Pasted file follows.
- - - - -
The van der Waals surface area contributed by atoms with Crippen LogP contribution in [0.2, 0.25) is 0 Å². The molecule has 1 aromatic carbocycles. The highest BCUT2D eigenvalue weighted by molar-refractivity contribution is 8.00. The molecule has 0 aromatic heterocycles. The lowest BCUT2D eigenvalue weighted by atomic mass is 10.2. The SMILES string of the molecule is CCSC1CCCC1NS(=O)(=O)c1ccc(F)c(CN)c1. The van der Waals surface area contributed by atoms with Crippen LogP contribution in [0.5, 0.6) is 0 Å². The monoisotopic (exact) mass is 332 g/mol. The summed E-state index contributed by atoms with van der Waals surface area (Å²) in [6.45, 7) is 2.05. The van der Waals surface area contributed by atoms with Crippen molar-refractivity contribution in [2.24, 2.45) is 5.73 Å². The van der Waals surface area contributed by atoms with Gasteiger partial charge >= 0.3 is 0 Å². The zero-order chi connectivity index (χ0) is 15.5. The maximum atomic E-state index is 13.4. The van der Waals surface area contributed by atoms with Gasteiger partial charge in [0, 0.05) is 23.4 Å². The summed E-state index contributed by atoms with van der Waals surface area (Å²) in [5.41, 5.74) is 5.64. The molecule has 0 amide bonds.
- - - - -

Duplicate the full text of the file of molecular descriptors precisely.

The van der Waals surface area contributed by atoms with Crippen LogP contribution in [0.2, 0.25) is 0 Å². The molecule has 1 aromatic carbocycles. The highest BCUT2D eigenvalue weighted by molar-refractivity contribution is 8.00. The molecule has 0 aromatic heterocycles. The lowest BCUT2D eigenvalue weighted by atomic mass is 10.2. The SMILES string of the molecule is CCSC1CCCC1NS(=O)(=O)c1ccc(F)c(CN)c1. The van der Waals surface area contributed by atoms with Crippen LogP contribution in [0.5, 0.6) is 0 Å². The monoisotopic (exact) mass is 332 g/mol. The summed E-state index contributed by atoms with van der Waals surface area (Å²) in [6.45, 7) is 2.05. The van der Waals surface area contributed by atoms with Crippen molar-refractivity contribution in [2.24, 2.45) is 5.73 Å². The van der Waals surface area contributed by atoms with Gasteiger partial charge >= 0.3 is 0 Å². The zero-order chi connectivity index (χ0) is 15.5. The maximum atomic E-state index is 13.4. The van der Waals surface area contributed by atoms with Gasteiger partial charge in [0, 0.05) is 23.4 Å². The summed E-state index contributed by atoms with van der Waals surface area (Å²) in [5.41, 5.74) is 5.64. The molecule has 0 amide bonds.